An Element That Your Small Business May Be Overlooking

Having contracts is your ability to control and mitigate many of the uncertainties that are a part of being a business owner. When you rely on third-party vendors to deliver the raw materials you need to generate products, what happens if and when they fail to meet their obligations? Though you cannot control their actions (or inactions), you can put safeguards in place that state what happens if they occur. 

There are a multitude of contracts that cover you in a variety of ways. For instance, business and service contracts could be generated by an experienced business law attorney to protect you from third-party vendors who disrupt your supply chain. Whereas working with vendors will be a perennial concern, you may have unique circumstances where you need to hire an independent contractor. An agreement will identify the scope of work and the expectations of both parties. Regardless of the purpose, a contract is a means to outline a solution before the problem exists. Small businesses that overlook the need for a robust employee handbook are missing out on tremendous benefits. Though a handbook is not a contract, it is an effective tool for aligning interests. 

Why Do I Need an Employee Handbook?

Talented employees arrive at your company with unique experiences and personal values. When you put a collection of people into a confined space, they must work in the same direction. Otherwise, you have people working against one another (albeit unintentionally), and your organization is closer to a round of bumper cars than a river flowing in one direction. Employee handbooks are a means to establish the values you need your employees to adopt, and you can identify a mission statement to give them a compass heading.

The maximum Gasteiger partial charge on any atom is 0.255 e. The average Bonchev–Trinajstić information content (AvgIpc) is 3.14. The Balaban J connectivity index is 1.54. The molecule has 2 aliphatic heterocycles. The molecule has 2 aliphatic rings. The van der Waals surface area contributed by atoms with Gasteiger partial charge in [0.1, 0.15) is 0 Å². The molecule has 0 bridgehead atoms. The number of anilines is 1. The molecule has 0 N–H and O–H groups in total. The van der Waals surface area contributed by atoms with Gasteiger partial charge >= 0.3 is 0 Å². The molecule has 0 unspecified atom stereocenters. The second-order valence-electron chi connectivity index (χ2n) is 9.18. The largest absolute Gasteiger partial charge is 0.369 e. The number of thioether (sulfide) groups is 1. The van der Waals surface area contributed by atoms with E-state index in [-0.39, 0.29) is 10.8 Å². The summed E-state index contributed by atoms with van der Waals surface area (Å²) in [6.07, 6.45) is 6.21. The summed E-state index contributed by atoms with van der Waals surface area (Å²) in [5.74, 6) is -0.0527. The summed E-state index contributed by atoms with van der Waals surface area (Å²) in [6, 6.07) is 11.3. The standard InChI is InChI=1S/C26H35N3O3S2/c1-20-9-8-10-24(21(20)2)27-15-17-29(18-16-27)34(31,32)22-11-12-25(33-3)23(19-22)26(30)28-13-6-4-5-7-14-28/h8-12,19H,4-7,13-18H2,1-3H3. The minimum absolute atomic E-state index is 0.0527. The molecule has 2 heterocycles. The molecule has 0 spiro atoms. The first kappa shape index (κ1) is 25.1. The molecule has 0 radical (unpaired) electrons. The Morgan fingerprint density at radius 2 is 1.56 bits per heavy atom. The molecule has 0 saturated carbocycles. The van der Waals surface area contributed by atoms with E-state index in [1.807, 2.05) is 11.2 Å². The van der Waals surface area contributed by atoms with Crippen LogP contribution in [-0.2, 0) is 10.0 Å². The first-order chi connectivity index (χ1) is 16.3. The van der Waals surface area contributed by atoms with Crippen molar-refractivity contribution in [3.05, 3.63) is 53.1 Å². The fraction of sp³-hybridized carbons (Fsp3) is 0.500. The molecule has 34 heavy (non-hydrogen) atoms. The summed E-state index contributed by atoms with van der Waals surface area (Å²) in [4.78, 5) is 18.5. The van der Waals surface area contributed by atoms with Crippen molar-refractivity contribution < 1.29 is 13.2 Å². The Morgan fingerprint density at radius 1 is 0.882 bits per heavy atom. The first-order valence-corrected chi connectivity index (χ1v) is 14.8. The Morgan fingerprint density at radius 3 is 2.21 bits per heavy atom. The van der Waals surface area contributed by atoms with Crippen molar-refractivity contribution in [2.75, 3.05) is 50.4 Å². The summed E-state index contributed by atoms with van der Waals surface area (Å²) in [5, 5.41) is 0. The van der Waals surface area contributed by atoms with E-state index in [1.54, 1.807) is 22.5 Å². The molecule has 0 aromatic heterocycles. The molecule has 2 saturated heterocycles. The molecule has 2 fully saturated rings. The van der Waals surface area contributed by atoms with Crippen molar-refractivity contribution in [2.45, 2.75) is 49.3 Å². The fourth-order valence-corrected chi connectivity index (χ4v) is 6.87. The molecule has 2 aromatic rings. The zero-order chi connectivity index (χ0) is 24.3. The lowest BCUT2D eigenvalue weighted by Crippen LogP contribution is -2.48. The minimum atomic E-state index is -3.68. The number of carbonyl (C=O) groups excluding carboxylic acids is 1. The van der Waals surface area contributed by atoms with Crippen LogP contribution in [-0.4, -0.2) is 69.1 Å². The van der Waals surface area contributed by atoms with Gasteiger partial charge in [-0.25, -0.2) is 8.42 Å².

Although this is an effective foundation for a successful business, it is also an effective way of introducing your new employees to your expectations regarding their behavior, dress code, and how they should conduct themselves. Your employee handbook allows you to state in writing your stance on critical issues such as harassment and discrimination. If they are subjected to inappropriate behavior, what are the steps in place to report it? During your onboarding process, you can carve out time for your employees to read and sign the handbook to acknowledge their commitment. They can begin their time at your company by knowing your position, values, and dedication to their well-being. 

Take the Next Step

When you have a relationship with legal counsel, you will have someone who will explain all the laws that apply to you and your business. These, too, can be incorporated into your employee handbook. If an employee needs further clarification on the Family and Medical Leave Act (FMLA), they should be able to find it (along with other relevant employment laws) in your handbook. 

Although an employee handbook can define expectations the same way a contract would, it is essential to note that the handbook itself is not a contract. It can include a disclaimer that states that. The attorneys at Fraser, Wilson, & Bryan, P.C., have extensive experience with reviewing contracts and agreements to prevent issues before they arise and reduce your risk. Contact our office today to schedule your free consultation.